Nine large cats at the National Zoo are presumed to have tested positive for COVID-19
Nine large cats at the Smithsonian’s National Zoo are presumed to have tested positive for COVID-19.
The Washington, DC Zoo announced Friday that six African lions, a Sumatran tiger and Amur tiger may have contracted the disease and suffered from decreased appetite, coughing, sneezing and lethargy.
Stool samples of lions and tigers were collected and hypothetically tested positive, with final results expected in the coming days. Animal breeders treat cats with anti-inflammatory and anti-nausea medications as well as antibiotics for presumably secondary bacterial pneumonia.
The animals are monitored and do not need to stay indoors, although staff will manage the cats’ access to their outdoor habitats. The zoo said the public was not in danger due to the “large distance” between the animals and visitors.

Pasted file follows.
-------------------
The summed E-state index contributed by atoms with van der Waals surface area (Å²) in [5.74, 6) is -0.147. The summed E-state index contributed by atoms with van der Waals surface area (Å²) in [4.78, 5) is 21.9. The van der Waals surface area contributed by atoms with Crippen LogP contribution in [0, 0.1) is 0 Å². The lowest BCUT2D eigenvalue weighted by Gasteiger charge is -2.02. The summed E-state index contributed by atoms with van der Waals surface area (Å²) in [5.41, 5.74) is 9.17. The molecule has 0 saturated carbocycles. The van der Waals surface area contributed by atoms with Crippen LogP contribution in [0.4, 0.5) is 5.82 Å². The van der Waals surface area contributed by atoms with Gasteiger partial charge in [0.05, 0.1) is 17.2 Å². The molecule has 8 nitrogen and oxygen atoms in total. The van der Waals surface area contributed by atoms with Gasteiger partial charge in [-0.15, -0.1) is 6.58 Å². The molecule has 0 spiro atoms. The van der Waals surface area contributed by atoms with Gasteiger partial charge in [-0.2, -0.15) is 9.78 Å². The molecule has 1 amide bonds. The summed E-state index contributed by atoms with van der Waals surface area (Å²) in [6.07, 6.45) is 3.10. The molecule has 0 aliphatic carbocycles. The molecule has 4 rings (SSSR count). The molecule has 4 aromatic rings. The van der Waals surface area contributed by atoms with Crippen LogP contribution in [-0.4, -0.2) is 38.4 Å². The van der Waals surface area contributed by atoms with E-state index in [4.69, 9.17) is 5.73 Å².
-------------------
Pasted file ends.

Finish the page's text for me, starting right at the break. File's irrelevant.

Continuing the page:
The zoo said no other animals at the zoo showed any signs of infection.
The zoo said it requires the use of personal protective equipment, health self-examination of staff, and cleaning of those who access animal areas as part of COVID-19 safety measures.
The zoo investigated all employees who had been in close contact with the lions and tigers and found no evidence identifying the source of the infection. Although the infection could have been spread by an asymptomatic person, the zoo said all animal care workers should hide masks indoors in all public and non-public places.
The US Department of Agriculture has approved a vaccine for SARS-CoV-2, the virus that causes COVID-19, designed specifically for zoo animals. The zoo said the vaccines will be given to susceptible species at the zoo and the Virginia Institute of Conservation Biology when they become available in the coming months.